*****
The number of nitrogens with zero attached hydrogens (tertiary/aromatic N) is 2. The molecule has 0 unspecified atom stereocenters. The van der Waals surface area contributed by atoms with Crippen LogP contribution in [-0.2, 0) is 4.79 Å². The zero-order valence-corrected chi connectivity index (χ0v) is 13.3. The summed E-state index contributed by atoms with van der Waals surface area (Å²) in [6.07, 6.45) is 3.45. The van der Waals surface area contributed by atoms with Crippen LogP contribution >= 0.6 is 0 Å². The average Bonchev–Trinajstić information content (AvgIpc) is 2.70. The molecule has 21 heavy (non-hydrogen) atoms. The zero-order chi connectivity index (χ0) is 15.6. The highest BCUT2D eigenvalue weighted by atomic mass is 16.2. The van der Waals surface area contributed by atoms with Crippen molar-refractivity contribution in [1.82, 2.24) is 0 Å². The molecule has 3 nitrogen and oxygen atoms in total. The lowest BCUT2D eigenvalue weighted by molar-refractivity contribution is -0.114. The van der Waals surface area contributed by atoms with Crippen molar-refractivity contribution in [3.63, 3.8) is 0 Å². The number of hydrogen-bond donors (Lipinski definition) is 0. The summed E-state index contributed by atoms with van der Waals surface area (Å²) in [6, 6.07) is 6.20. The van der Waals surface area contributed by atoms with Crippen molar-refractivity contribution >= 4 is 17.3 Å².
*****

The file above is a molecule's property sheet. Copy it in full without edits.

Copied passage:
The number of nitrogens with zero attached hydrogens (tertiary/aromatic N) is 2. The molecule has 0 unspecified atom stereocenters. The van der Waals surface area contributed by atoms with Crippen LogP contribution in [-0.2, 0) is 4.79 Å². The zero-order valence-corrected chi connectivity index (χ0v) is 13.3. The summed E-state index contributed by atoms with van der Waals surface area (Å²) in [6.07, 6.45) is 3.45. The van der Waals surface area contributed by atoms with Crippen LogP contribution >= 0.6 is 0 Å². The average Bonchev–Trinajstić information content (AvgIpc) is 2.70. The molecule has 21 heavy (non-hydrogen) atoms. The zero-order chi connectivity index (χ0) is 15.6. The highest BCUT2D eigenvalue weighted by atomic mass is 16.2. The van der Waals surface area contributed by atoms with Crippen molar-refractivity contribution in [1.82, 2.24) is 0 Å². The molecule has 3 nitrogen and oxygen atoms in total. The lowest BCUT2D eigenvalue weighted by molar-refractivity contribution is -0.114. The van der Waals surface area contributed by atoms with Crippen molar-refractivity contribution in [3.63, 3.8) is 0 Å². The number of hydrogen-bond donors (Lipinski definition) is 0. The summed E-state index contributed by atoms with van der Waals surface area (Å²) in [6, 6.07) is 6.20. The van der Waals surface area contributed by atoms with Crippen molar-refractivity contribution >= 4 is 17.3 Å².